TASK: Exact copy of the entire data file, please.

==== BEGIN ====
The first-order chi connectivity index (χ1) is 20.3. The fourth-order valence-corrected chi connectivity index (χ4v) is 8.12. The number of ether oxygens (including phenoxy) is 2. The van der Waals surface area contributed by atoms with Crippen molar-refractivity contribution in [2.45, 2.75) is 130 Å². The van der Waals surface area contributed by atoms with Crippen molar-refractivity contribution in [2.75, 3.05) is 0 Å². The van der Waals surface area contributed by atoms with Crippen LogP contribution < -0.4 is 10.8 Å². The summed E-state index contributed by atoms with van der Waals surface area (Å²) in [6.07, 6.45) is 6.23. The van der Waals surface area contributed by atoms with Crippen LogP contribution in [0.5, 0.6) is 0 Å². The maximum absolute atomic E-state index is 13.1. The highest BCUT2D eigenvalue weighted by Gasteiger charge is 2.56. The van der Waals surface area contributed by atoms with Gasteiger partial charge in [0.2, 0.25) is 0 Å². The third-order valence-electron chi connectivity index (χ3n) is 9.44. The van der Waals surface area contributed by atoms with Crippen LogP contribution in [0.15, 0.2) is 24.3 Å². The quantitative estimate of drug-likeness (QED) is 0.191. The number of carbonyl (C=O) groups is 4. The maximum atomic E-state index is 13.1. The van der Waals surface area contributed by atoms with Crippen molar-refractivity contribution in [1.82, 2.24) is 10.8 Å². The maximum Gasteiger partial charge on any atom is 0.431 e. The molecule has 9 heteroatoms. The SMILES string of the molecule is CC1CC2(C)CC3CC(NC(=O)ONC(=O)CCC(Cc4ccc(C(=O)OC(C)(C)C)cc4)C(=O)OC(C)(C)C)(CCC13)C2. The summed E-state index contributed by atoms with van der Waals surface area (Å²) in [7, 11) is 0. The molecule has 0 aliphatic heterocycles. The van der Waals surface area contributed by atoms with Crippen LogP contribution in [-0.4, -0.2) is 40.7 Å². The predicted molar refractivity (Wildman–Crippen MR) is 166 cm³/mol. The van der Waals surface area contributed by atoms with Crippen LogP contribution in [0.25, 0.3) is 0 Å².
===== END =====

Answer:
The first-order chi connectivity index (χ1) is 20.3. The fourth-order valence-corrected chi connectivity index (χ4v) is 8.12. The number of ether oxygens (including phenoxy) is 2. The van der Waals surface area contributed by atoms with Crippen molar-refractivity contribution in [2.45, 2.75) is 130 Å². The van der Waals surface area contributed by atoms with Crippen molar-refractivity contribution in [2.75, 3.05) is 0 Å². The van der Waals surface area contributed by atoms with Crippen LogP contribution < -0.4 is 10.8 Å². The summed E-state index contributed by atoms with van der Waals surface area (Å²) in [6.07, 6.45) is 6.23. The van der Waals surface area contributed by atoms with Crippen LogP contribution in [0.5, 0.6) is 0 Å². The maximum absolute atomic E-state index is 13.1. The highest BCUT2D eigenvalue weighted by Gasteiger charge is 2.56. The van der Waals surface area contributed by atoms with Gasteiger partial charge in [0.2, 0.25) is 0 Å². The third-order valence-electron chi connectivity index (χ3n) is 9.44. The van der Waals surface area contributed by atoms with Crippen LogP contribution in [0.15, 0.2) is 24.3 Å². The quantitative estimate of drug-likeness (QED) is 0.191. The number of carbonyl (C=O) groups is 4. The maximum atomic E-state index is 13.1. The van der Waals surface area contributed by atoms with Crippen molar-refractivity contribution in [1.82, 2.24) is 10.8 Å². The maximum Gasteiger partial charge on any atom is 0.431 e. The molecule has 9 heteroatoms. The SMILES string of the molecule is CC1CC2(C)CC3CC(NC(=O)ONC(=O)CCC(Cc4ccc(C(=O)OC(C)(C)C)cc4)C(=O)OC(C)(C)C)(CCC13)C2. The summed E-state index contributed by atoms with van der Waals surface area (Å²) in [7, 11) is 0. The molecule has 0 aliphatic heterocycles. The van der Waals surface area contributed by atoms with Crippen LogP contribution in [-0.4, -0.2) is 40.7 Å². The predicted molar refractivity (Wildman–Crippen MR) is 166 cm³/mol. The van der Waals surface area contributed by atoms with Crippen LogP contribution in [0.25, 0.3) is 0 Å².